Millennials are eroding the culture of “corporate America.” They are laughing at the word “slacks” and rolling their eyes at the thought of a 9-6 work day. And for business leaders who embrace this new movement, it’s got the potential to be a spectacular thing.
When I was growing up, I was always taught you should “dress for success.” It was drilled into me growing up by my parents, my teachers and my bosses.
With that being said, I’ve also always been a little bit of a rebel. In Catholic school, my feet were so big that we had trouble finding affordable dress shoes that fit. So my parents bought me black sneakers.
With them came a detention for breaching the dress code. My first detention — and it wasn’t even my fault. Go figure. To my mother’s credit, she went all Momma Bear on the school and I don’t believe I ever actually served that detention. Unlike the detention I got for bringing my mother’s bra into school for Show and Tell in second grade. Sister Gertrude did NOT like that.
At my first job, I was written up for growing facial hair. For the love of God, going through puberty I was sprouting facial hair faster than I was serving up Big Macs.
Working in television, I was given hell if I wasn’t perfectly ironed and tucked in.
Then something magical happened. I became a business owner. And I decided that if I never wanted to wear a suit again, I didn’t have to.
If I didn’t want to shave, I didn’t have to.
If I wanted to wear jeans and a hoodie and a backwards baseball cap, I could.
And so could my staff.
Here’s the thing. If you are hiring members of your team who can’t differentiate between what is and isn’t appropriate and when it is and isn’t appropriate, then you’ve got bigger problems than a damn dress code.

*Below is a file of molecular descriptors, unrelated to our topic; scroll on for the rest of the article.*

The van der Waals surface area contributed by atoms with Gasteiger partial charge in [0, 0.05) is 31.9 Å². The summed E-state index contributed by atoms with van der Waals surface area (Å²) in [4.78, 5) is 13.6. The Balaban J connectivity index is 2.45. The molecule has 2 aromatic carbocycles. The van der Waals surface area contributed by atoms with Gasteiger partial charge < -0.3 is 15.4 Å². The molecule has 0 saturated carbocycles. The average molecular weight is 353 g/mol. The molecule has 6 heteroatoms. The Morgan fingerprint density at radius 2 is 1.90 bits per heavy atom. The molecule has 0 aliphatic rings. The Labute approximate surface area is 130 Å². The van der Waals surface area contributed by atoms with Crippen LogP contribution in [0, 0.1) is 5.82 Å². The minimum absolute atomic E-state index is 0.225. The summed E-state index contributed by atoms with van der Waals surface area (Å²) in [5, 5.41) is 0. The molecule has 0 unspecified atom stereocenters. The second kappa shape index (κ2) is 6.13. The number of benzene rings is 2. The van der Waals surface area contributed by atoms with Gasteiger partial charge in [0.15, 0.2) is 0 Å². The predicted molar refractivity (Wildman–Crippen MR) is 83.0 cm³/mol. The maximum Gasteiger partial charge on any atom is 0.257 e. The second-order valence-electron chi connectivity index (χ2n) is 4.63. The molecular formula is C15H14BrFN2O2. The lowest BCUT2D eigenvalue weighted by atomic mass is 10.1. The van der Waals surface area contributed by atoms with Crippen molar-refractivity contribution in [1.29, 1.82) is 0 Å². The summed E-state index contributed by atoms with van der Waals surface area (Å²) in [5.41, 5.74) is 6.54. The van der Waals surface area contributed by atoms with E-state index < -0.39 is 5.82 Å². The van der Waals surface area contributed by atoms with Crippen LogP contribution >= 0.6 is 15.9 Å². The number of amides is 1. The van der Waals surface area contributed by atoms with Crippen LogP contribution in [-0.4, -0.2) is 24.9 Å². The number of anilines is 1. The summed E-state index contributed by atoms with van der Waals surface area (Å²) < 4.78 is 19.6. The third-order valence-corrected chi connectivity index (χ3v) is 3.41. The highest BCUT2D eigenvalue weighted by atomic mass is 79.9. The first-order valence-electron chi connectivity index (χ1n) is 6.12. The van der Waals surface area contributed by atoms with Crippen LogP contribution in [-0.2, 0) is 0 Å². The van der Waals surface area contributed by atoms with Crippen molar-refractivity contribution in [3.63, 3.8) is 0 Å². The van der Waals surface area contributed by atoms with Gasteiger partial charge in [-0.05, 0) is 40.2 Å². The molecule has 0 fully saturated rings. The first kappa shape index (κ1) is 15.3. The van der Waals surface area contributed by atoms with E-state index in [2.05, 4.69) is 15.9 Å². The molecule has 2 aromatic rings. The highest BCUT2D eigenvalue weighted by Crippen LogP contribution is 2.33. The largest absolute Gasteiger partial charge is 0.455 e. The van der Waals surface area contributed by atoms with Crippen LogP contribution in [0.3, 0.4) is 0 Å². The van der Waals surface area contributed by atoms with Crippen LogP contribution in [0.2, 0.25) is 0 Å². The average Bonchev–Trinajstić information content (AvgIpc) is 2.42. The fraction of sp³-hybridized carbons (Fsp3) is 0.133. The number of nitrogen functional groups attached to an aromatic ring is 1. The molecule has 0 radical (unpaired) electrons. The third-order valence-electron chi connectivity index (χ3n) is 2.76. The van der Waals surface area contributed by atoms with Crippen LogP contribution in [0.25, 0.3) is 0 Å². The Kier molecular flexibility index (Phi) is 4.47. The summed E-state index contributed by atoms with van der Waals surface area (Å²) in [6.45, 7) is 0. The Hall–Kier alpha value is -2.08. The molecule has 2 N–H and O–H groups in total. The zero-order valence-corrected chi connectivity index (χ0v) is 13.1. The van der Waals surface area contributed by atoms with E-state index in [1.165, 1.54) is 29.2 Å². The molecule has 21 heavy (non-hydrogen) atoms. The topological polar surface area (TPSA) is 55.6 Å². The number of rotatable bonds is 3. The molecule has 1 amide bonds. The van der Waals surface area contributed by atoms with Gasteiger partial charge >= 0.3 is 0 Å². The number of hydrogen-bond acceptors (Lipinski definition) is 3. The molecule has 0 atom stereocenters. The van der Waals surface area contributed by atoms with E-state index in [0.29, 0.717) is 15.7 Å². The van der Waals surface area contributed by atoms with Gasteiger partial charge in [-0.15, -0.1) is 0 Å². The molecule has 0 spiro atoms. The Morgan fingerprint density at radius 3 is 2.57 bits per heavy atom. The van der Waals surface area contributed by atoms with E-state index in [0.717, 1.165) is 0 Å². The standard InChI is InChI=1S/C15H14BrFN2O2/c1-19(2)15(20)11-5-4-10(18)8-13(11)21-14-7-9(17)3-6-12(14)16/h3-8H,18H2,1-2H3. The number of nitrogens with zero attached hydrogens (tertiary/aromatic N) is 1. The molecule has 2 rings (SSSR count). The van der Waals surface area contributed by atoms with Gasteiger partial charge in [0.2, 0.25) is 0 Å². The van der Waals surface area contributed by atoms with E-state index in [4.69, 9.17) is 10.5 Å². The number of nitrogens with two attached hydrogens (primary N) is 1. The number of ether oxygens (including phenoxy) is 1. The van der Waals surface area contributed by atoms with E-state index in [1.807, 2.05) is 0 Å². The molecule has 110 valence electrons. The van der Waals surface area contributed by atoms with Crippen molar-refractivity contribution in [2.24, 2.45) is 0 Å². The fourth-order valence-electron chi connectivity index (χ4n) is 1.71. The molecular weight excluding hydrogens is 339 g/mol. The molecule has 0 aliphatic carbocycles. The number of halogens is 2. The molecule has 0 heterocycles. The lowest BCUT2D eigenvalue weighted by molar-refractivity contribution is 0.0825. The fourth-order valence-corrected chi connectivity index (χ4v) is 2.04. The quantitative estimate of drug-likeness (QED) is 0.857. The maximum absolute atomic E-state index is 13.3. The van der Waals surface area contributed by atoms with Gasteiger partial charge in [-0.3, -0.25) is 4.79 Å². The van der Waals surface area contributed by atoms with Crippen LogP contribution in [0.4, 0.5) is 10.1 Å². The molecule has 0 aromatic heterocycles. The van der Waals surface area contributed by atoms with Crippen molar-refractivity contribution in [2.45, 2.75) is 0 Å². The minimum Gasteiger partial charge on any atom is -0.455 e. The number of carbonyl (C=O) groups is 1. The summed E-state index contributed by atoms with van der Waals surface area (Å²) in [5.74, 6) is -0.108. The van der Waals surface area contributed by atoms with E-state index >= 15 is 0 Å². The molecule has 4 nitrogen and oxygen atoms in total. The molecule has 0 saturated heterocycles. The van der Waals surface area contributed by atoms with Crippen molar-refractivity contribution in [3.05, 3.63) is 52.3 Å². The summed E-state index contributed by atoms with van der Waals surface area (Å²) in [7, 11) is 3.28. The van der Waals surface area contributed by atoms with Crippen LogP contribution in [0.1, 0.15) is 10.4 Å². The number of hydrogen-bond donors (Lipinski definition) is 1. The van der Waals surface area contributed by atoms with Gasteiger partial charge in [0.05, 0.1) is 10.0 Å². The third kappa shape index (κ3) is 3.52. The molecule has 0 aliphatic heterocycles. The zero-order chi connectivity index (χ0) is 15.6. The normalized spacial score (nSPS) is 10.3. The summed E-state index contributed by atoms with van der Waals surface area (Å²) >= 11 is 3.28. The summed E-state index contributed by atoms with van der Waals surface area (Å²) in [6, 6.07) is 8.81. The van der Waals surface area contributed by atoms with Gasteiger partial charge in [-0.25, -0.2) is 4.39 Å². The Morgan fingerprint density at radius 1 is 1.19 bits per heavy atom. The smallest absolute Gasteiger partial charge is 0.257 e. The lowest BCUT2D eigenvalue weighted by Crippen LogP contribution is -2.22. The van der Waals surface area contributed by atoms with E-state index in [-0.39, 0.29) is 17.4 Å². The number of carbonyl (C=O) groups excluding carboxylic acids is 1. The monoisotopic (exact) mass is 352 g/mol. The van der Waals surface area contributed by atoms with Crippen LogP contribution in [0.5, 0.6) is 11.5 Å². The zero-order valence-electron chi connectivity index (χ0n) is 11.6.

A study back in 2012 by Adecco, a human resources consulting company, asked about 500 hiring managers about millennials. Seventy-five percent of those hiring managers said millennials fail to wear appropriate interview attire.
Interesting stats. But I’d argue the number means 75 percent of those hiring managers need to loosen up their neckties and chill out. Welcome to the real world, baby. Just because you aren’t wearing a tie doesn’t mean you’re not qualified for the job.
You know when I get my best work done? When I’m in jeans and a hoodie. And I have music playing. And a beer next to me – but that’s an entirely different story. Or is it?
Here’s a look at some of the top perks (as unusual as they may be) that some top creative companies (such as The Silent Partner Marketing) offer to their team members to keep them around.
— Weekly chair massages
— A stash of snacks
— A keg or a bar in the office (or a super stocked bar like ours)
— Ice cream parties
— A pile of fresh fruits and veggies
— Child care on location
— Napping rooms
— Free breakfast or lunch every day
— Show or sports tickets
— Paid gym memberships
— Organized volunteer efforts for the whole office
— Paid time off for volunteering or board service
— Monthly parties
— Business retreats to places like breweries or vineyards
— Flexible scheduling
— Reduced summer hours
— Paid birthdays off
— Errand services (dry cleaning pickup, taking your vehicle for oil changes, etc.)
— On-site fitness gym
— Use of company equipment for freelancing
— No “no swearing” policy
— Lunchtime workouts
A few weeks ago, I was on Fox and Friends discussing millennials after a post I wrote – “An Open Letter To College Crybabies From A CEO.” Since then, I’ve had meetings with a few dozen leaders of other corporations across the country where we discussed the future of corporate culture as it pertains to millennials. The simple solution? Treat your millennial staff as you would your millennial customer. Understand their wants and needs — and everybody wins.
What are your thoughts on the casual workplace? Does it help or hinder the creative process … and are we facing the death of the suit?